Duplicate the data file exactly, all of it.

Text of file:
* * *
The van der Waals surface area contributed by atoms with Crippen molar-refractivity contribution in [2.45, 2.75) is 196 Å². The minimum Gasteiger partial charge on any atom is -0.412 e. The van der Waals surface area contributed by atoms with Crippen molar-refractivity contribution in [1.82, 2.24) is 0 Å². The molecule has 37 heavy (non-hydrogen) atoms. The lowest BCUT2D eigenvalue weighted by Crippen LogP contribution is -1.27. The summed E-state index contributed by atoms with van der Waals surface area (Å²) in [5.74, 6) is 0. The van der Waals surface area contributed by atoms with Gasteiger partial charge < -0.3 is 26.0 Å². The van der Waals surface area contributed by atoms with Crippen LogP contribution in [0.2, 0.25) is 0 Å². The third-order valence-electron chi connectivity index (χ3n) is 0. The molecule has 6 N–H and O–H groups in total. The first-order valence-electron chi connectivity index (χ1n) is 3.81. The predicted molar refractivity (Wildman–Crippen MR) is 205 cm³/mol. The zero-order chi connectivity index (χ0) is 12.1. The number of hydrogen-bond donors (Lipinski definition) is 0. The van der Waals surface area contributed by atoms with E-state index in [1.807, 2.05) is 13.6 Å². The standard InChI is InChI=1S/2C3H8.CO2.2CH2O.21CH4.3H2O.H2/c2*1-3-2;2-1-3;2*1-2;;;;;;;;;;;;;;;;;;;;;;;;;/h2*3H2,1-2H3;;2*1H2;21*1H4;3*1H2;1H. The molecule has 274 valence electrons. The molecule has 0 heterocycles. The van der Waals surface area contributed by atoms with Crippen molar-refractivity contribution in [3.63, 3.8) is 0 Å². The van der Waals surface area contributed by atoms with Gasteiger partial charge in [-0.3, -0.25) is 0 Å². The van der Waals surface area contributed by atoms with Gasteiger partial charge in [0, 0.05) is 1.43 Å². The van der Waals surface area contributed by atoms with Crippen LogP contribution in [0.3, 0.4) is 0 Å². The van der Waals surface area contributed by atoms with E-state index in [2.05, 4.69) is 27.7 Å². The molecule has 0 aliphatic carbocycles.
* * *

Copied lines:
The van der Waals surface area contributed by atoms with Crippen molar-refractivity contribution in [2.45, 2.75) is 196 Å². The minimum Gasteiger partial charge on any atom is -0.412 e. The van der Waals surface area contributed by atoms with Crippen molar-refractivity contribution in [1.82, 2.24) is 0 Å². The molecule has 37 heavy (non-hydrogen) atoms. The lowest BCUT2D eigenvalue weighted by Crippen LogP contribution is -1.27. The summed E-state index contributed by atoms with van der Waals surface area (Å²) in [5.74, 6) is 0. The van der Waals surface area contributed by atoms with Gasteiger partial charge < -0.3 is 26.0 Å². The van der Waals surface area contributed by atoms with Crippen LogP contribution in [0.2, 0.25) is 0 Å². The third-order valence-electron chi connectivity index (χ3n) is 0. The molecule has 6 N–H and O–H groups in total. The first-order valence-electron chi connectivity index (χ1n) is 3.81. The predicted molar refractivity (Wildman–Crippen MR) is 205 cm³/mol. The zero-order chi connectivity index (χ0) is 12.1. The number of hydrogen-bond donors (Lipinski definition) is 0. The van der Waals surface area contributed by atoms with E-state index in [1.807, 2.05) is 13.6 Å². The standard InChI is InChI=1S/2C3H8.CO2.2CH2O.21CH4.3H2O.H2/c2*1-3-2;2-1-3;2*1-2;;;;;;;;;;;;;;;;;;;;;;;;;/h2*3H2,1-2H3;;2*1H2;21*1H4;3*1H2;1H. The molecule has 274 valence electrons. The molecule has 0 heterocycles. The van der Waals surface area contributed by atoms with Crippen molar-refractivity contribution in [3.63, 3.8) is 0 Å². The van der Waals surface area contributed by atoms with Gasteiger partial charge in [-0.3, -0.25) is 0 Å². The van der Waals surface area contributed by atoms with Gasteiger partial charge in [0, 0.05) is 1.43 Å². The van der Waals surface area contributed by atoms with Crippen LogP contribution in [0.3, 0.4) is 0 Å². The van der Waals surface area contributed by atoms with E-state index in [2.05, 4.69) is 27.7 Å². The molecule has 0 aliphatic carbocycles.